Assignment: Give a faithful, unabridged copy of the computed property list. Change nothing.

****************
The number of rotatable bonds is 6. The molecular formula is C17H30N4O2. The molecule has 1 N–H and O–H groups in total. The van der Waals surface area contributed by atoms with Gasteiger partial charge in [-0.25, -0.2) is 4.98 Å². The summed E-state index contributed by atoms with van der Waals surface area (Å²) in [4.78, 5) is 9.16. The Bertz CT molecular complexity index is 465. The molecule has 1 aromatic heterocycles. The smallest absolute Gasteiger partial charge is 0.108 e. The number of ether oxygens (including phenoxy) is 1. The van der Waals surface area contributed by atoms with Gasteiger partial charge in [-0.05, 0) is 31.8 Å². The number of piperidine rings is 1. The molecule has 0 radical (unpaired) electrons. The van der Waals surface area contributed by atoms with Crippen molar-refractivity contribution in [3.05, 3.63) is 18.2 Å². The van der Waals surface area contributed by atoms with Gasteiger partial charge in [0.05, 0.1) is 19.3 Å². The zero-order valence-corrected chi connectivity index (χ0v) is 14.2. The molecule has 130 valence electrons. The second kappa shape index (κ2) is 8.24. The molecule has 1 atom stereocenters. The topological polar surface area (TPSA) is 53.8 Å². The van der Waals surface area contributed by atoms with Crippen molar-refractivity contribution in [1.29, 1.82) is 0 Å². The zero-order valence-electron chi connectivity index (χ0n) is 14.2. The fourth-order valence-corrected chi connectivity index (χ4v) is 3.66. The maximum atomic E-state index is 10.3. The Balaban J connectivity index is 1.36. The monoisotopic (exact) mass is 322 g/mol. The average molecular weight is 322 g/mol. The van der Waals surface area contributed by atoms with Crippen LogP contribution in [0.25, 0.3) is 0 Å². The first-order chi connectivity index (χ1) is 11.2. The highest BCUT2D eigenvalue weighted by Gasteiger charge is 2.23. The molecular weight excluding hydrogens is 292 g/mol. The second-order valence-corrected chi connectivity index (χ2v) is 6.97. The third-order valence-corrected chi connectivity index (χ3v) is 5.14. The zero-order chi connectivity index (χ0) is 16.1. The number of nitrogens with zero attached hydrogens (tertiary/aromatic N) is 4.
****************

The number of rotatable bonds is 6. The molecular formula is C17H30N4O2. The molecule has 1 N–H and O–H groups in total. The van der Waals surface area contributed by atoms with Gasteiger partial charge in [-0.25, -0.2) is 4.98 Å². The summed E-state index contributed by atoms with van der Waals surface area (Å²) in [4.78, 5) is 9.16. The Bertz CT molecular complexity index is 465. The molecule has 1 aromatic heterocycles. The smallest absolute Gasteiger partial charge is 0.108 e. The number of ether oxygens (including phenoxy) is 1. The van der Waals surface area contributed by atoms with Gasteiger partial charge in [-0.05, 0) is 31.8 Å². The number of piperidine rings is 1. The molecule has 0 radical (unpaired) electrons. The van der Waals surface area contributed by atoms with Crippen molar-refractivity contribution in [3.05, 3.63) is 18.2 Å². The van der Waals surface area contributed by atoms with Gasteiger partial charge in [0.05, 0.1) is 19.3 Å². The zero-order valence-corrected chi connectivity index (χ0v) is 14.2. The molecule has 130 valence electrons. The second kappa shape index (κ2) is 8.24. The molecule has 1 atom stereocenters. The topological polar surface area (TPSA) is 53.8 Å². The van der Waals surface area contributed by atoms with Crippen molar-refractivity contribution in [1.29, 1.82) is 0 Å². The zero-order valence-electron chi connectivity index (χ0n) is 14.2. The fourth-order valence-corrected chi connectivity index (χ4v) is 3.66. The maximum atomic E-state index is 10.3. The Balaban J connectivity index is 1.36. The monoisotopic (exact) mass is 322 g/mol. The average molecular weight is 322 g/mol. The van der Waals surface area contributed by atoms with Crippen LogP contribution in [0.25, 0.3) is 0 Å². The first-order chi connectivity index (χ1) is 11.2. The highest BCUT2D eigenvalue weighted by Gasteiger charge is 2.23. The molecular weight excluding hydrogens is 292 g/mol. The second-order valence-corrected chi connectivity index (χ2v) is 6.97. The third-order valence-corrected chi connectivity index (χ3v) is 5.14. The zero-order chi connectivity index (χ0) is 16.1. The number of nitrogens with zero attached hydrogens (tertiary/aromatic N) is 4.